In 2010 Christians in South Africa are celebrating the 150 anniversary of a most remarkable Revival which swept across the Cape in 1860.
A Spiritual Wilderness
The Cape Colony prior to the 1860 Revival was a spiritual wilderness. The Dutch East India Company controlled the appointment of pastors and establishment of congregations. Yet, in the first 150 years of Dutch rule in the Cape only five congregations had been established, all within 130km radius of Cape Town. Most of the farmers and Trekboers had no access to pastoral guidance, or opportunities for religious services. Even more seriously, although few of the people in the colony spoke Dutch anymore, the authorities deemed their vernacular, Afrikaans, to be unworthy for church services, prayers, or even for personal devotions. This led to very stilted services where the average member of the congregation struggled to understand the high Dutch of the pulpit and found it hard to express themselves in prayer through the Dutch language. The only Bible available was Dutch, which most of the population had trouble reading. Without the ability to pray from the heart, most resorted to following fixed formulas of well worn expressions.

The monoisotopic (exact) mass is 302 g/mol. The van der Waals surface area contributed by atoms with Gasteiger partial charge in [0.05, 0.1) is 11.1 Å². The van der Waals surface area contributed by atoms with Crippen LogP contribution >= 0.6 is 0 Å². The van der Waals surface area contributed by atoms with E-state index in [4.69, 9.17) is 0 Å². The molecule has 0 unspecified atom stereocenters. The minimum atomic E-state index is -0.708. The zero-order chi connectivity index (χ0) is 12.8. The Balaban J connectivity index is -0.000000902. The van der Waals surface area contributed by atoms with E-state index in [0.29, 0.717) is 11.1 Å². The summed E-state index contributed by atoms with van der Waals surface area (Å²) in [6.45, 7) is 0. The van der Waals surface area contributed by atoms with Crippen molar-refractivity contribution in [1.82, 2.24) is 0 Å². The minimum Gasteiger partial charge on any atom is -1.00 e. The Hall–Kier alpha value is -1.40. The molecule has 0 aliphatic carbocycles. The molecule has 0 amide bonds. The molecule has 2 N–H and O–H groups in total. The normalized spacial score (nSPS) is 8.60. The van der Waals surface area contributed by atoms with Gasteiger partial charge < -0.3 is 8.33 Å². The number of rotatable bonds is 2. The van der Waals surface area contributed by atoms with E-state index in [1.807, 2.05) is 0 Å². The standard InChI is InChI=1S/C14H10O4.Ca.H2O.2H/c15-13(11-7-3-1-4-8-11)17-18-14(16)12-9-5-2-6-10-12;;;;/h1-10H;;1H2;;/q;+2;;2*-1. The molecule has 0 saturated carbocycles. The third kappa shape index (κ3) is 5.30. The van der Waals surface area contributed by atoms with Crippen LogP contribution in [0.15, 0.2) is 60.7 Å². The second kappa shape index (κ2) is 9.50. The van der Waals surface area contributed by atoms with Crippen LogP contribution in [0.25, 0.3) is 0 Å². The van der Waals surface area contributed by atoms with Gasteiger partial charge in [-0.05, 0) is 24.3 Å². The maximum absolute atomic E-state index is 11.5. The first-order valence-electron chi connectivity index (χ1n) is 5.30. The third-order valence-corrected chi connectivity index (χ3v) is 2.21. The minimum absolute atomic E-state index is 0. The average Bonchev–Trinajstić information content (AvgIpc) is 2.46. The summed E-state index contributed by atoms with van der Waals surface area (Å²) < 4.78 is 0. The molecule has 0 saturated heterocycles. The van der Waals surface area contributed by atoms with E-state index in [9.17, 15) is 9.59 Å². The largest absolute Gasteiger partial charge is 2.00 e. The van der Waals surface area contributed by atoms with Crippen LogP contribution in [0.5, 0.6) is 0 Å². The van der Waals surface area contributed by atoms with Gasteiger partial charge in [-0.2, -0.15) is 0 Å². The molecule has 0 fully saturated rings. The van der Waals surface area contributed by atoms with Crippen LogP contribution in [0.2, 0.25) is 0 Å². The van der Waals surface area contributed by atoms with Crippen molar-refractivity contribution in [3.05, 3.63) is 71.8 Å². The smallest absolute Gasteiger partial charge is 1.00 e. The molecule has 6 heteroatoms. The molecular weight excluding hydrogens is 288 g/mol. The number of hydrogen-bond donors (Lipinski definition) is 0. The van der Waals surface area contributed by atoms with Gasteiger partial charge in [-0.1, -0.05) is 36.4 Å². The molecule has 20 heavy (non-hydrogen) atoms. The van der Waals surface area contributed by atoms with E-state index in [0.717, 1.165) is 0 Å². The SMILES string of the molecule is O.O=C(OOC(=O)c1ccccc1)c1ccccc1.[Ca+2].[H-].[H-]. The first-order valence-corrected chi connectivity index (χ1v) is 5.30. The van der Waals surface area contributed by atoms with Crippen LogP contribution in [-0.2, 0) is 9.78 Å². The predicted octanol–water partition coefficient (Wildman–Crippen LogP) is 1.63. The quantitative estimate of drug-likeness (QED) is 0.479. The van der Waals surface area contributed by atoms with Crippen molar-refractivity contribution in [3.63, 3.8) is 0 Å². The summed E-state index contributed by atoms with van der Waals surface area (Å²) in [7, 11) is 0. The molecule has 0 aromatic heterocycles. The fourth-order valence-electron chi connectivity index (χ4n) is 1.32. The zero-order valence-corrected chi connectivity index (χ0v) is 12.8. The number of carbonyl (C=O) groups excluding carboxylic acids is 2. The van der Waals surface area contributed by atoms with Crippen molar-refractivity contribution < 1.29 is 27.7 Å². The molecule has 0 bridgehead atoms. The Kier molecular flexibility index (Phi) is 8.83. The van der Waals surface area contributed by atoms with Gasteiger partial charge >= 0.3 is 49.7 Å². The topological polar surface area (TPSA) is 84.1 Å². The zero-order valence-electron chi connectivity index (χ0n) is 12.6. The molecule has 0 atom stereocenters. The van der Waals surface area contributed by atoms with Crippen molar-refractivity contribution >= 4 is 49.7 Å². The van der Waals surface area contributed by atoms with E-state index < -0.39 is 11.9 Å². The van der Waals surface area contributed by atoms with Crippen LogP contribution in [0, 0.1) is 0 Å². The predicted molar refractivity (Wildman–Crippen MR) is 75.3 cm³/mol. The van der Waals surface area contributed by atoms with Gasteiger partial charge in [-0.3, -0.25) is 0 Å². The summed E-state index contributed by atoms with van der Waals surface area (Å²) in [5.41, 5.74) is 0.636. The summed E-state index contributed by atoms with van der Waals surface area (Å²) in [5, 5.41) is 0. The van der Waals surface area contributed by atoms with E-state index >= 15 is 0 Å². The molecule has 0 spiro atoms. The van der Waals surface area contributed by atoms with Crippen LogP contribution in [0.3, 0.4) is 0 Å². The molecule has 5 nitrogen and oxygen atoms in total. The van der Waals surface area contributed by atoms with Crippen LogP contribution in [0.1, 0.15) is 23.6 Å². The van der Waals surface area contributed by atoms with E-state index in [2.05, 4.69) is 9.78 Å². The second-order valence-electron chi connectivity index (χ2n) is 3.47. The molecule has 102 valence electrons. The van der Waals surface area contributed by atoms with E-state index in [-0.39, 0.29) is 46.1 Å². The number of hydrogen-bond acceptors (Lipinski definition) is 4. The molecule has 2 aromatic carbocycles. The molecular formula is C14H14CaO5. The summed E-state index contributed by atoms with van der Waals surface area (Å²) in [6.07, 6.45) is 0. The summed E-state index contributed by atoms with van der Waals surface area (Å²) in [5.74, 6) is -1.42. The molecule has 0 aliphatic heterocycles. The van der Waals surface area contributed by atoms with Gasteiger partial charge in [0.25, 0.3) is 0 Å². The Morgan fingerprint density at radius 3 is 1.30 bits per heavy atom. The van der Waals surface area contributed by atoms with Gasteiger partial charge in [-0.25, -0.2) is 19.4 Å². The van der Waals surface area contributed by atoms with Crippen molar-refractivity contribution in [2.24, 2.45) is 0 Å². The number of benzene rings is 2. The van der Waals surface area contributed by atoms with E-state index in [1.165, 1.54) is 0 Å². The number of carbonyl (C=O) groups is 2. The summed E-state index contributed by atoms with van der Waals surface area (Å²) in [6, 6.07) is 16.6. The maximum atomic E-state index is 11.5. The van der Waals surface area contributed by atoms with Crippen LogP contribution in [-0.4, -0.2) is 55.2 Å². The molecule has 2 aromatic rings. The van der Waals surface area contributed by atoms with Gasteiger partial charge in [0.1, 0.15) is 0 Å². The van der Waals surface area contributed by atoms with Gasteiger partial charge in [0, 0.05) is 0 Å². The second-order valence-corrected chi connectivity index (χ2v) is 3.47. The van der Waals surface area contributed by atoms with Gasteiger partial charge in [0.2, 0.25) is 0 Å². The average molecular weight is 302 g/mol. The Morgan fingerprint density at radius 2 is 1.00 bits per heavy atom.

Traditional African religion in Zimbabwe is a combination of Deism and Spiritism. Both the Shona (80% majority) tribe and the Ndebele (20% Minority) tribe recognise "the Most High God", “Mwari”, or “Mlimo” who speaks through the Rozvi priests in the Matopos. Traditional religion also recognises the role of ancestors (“Midzimu”).
These ancestors are seen as intermediaries between man and God with mediums playing a major role, especially amongst the Shona society.
The “Chaminuka”, “Mhondoro” (lion spirits) and “Matshave” ancestor cults are particularly well known. Wizards breathing fire, mermaids, familiar spirits, snakes and reptiles which lead people off into the bush as if by a strange compulsion, witchcraft, seances and illicit intercourse with the dead, are clearly condemned by Scripture (Lev. 20:6,27; Deut. 18:9-1 3). This was the rocky ground into which the Word of God had to be sown by missionaries like Robert Moffatt and David Livingstone.
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